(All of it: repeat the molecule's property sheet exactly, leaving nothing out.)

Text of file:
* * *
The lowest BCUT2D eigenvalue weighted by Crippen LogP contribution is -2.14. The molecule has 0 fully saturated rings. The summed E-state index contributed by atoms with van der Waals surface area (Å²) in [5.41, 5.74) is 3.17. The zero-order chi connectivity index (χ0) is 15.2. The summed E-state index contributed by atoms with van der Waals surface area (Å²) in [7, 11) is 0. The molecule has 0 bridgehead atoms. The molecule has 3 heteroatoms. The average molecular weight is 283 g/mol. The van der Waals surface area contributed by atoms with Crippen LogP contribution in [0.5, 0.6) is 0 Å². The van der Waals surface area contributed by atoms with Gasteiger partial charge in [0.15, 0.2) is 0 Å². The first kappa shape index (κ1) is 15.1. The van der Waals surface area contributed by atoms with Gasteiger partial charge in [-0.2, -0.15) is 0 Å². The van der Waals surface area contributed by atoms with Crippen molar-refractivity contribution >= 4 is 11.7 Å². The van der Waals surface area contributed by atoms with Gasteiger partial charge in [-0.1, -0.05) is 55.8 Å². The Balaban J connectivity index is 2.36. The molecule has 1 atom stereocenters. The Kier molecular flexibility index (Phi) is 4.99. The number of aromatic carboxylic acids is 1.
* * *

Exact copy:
The lowest BCUT2D eigenvalue weighted by Crippen LogP contribution is -2.14. The molecule has 0 fully saturated rings. The summed E-state index contributed by atoms with van der Waals surface area (Å²) in [5.41, 5.74) is 3.17. The zero-order chi connectivity index (χ0) is 15.2. The summed E-state index contributed by atoms with van der Waals surface area (Å²) in [7, 11) is 0. The molecule has 0 bridgehead atoms. The molecule has 3 heteroatoms. The average molecular weight is 283 g/mol. The van der Waals surface area contributed by atoms with Crippen LogP contribution in [0.5, 0.6) is 0 Å². The van der Waals surface area contributed by atoms with Gasteiger partial charge in [0.15, 0.2) is 0 Å². The first kappa shape index (κ1) is 15.1. The van der Waals surface area contributed by atoms with Gasteiger partial charge in [-0.2, -0.15) is 0 Å². The van der Waals surface area contributed by atoms with Crippen molar-refractivity contribution >= 4 is 11.7 Å². The van der Waals surface area contributed by atoms with Gasteiger partial charge in [-0.1, -0.05) is 55.8 Å². The Balaban J connectivity index is 2.36. The molecule has 1 atom stereocenters. The Kier molecular flexibility index (Phi) is 4.99. The number of aromatic carboxylic acids is 1.